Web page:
Just one more. Just one more push-up. I scream in my head but my body does not cooperate.
“Lee, is that really all that you’ve got? What a way to represent your department,” I hear the officer yelling at me.
Mustering up every little ounce of energy and determination I had left, I finally pushed my body up from the ground.
Growing up, I had many aspirations. Some would be influenced by movies and characters while others would be found through the people I met in my life. I wanted to be a singer just like Barbie, then I was dreaming about being on the moon. My dreams and goals changed frequently, there was just so much I wanted to experience in life.
Then one day, I thought, “Hey, why don’t I try out law enforcement?” So right away, I researched nearby police stations for explorer programs and made some phone calls. I chose to attend my first Police Explorer meeting at the Fullerton police station, where I found my calling.
Stereotypically, jobs in the police forces and the military are seen as too strenuous for women. The overall gender distribution in 2018 of the police forces was 12.6% female officers, while in the military, 16.5% were female active-duty members, according to Statista.
Although many issues involving gender roles have been resolved, the stigma of women’s presence in these career fields has not completely dissipated.
Many women in law enforcement and the military report there being instances of sexism and sexual harassment in the workforce. Many times, women find themselves on assignments that are considered to be more “feminine,” such as issues concerning other women and children.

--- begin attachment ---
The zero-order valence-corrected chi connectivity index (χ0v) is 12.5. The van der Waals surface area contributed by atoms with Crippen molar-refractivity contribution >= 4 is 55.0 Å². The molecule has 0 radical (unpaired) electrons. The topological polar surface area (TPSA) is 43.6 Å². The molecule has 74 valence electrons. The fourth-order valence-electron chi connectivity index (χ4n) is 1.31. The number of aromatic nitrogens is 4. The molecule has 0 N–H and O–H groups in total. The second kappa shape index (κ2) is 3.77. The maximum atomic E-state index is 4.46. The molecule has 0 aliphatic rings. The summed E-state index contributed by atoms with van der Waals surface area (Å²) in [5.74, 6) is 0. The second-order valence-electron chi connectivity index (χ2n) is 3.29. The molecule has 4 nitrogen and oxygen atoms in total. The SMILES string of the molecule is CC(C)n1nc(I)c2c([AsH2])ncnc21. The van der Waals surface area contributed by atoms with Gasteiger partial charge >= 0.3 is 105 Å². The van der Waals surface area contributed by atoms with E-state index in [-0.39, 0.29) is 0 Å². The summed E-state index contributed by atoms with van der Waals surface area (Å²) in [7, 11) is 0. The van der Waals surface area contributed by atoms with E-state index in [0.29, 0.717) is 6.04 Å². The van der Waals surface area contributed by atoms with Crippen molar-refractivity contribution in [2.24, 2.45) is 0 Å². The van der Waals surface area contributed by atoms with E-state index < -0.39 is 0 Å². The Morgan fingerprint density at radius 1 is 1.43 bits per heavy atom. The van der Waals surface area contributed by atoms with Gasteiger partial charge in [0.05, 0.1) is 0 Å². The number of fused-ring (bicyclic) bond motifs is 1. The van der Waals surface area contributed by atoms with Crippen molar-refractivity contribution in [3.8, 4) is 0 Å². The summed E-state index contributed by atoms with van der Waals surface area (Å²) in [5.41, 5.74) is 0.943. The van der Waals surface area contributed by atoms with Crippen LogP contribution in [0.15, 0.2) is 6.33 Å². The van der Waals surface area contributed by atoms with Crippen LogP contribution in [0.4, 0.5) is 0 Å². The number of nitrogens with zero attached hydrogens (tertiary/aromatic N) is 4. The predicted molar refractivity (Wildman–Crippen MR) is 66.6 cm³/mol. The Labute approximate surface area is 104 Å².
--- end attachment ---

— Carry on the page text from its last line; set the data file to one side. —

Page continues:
Additionally, their male counterparts find it difficult to trust them with tasks due to the stereotype that deems women to be physically unfit for the job. A study published by CSU San Bernardino revealed that about 50% to 75% of women in law enforcement have been subjected to sexual harassment and sexism in the workforce.
Despite these challenges, women continue to work hard to not only prove themselves but also to solidify her role and spot in law enforcement.
Knowing these percentages and the stereotypes, I was initially afraid to join the Fullerton Police Explorers program. I was often intimidated when the officers would yell at me and I could not see myself thriving in the harsh environment of law enforcement.
However, I came to a realization that the officers were not being hard on me for their own benefit, but they were doing it to help me grow a thicker skin towards the intense training and drills. Eventually, I found myself facing the challenges that I once thought were too difficult or too frightening with a positive and confident attitude.
Being a small, 5-foot girl, I would have never imagined that I would find a family in law enforcement at the Fullerton Police Explorers.
Joining the program, I was timid and shy, often feeling powerless due to my small build. However, after spending over a year with the team, I have found myself growing stronger both physically and mentally.
The lessons that I learned from the seemingly endless hours of hard training have made me a better person, and that is why I continue to broadcast my positive, difficult, challenging, but most importantly, empowering experience as a woman in a “man’s world.”